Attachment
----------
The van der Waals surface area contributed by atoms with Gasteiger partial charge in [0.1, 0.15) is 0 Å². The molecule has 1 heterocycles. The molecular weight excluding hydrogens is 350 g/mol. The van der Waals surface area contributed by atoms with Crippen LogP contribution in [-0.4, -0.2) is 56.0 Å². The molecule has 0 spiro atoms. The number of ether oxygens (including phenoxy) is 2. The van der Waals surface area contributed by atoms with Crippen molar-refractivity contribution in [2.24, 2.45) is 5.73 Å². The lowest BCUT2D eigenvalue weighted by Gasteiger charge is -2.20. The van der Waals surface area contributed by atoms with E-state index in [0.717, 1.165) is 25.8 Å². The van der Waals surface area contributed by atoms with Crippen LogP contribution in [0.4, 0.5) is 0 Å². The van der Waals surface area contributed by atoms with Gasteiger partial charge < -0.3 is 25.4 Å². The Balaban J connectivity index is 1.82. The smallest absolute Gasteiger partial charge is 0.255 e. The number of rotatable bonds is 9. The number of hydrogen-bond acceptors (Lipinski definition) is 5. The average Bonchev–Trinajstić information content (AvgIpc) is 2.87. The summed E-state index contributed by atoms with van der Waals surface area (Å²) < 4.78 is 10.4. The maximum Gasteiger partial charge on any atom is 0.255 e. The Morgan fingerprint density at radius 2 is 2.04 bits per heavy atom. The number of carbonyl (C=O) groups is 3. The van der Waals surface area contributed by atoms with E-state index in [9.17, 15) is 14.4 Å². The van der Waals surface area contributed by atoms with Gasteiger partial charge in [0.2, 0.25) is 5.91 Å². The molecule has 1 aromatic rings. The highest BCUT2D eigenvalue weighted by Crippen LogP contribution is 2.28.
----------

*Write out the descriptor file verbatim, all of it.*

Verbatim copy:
The van der Waals surface area contributed by atoms with Gasteiger partial charge in [0.1, 0.15) is 0 Å². The molecule has 1 heterocycles. The molecular weight excluding hydrogens is 350 g/mol. The van der Waals surface area contributed by atoms with Crippen LogP contribution in [-0.4, -0.2) is 56.0 Å². The molecule has 0 spiro atoms. The number of ether oxygens (including phenoxy) is 2. The van der Waals surface area contributed by atoms with Crippen molar-refractivity contribution in [2.24, 2.45) is 5.73 Å². The lowest BCUT2D eigenvalue weighted by Gasteiger charge is -2.20. The van der Waals surface area contributed by atoms with E-state index in [0.717, 1.165) is 25.8 Å². The van der Waals surface area contributed by atoms with Crippen LogP contribution in [0.4, 0.5) is 0 Å². The van der Waals surface area contributed by atoms with Gasteiger partial charge < -0.3 is 25.4 Å². The Balaban J connectivity index is 1.82. The smallest absolute Gasteiger partial charge is 0.255 e. The number of rotatable bonds is 9. The number of hydrogen-bond acceptors (Lipinski definition) is 5. The average Bonchev–Trinajstić information content (AvgIpc) is 2.87. The summed E-state index contributed by atoms with van der Waals surface area (Å²) < 4.78 is 10.4. The maximum Gasteiger partial charge on any atom is 0.255 e. The Morgan fingerprint density at radius 2 is 2.04 bits per heavy atom. The number of carbonyl (C=O) groups is 3. The van der Waals surface area contributed by atoms with E-state index in [9.17, 15) is 14.4 Å². The van der Waals surface area contributed by atoms with Gasteiger partial charge in [0.2, 0.25) is 5.91 Å². The molecule has 1 aromatic rings. The highest BCUT2D eigenvalue weighted by Crippen LogP contribution is 2.28.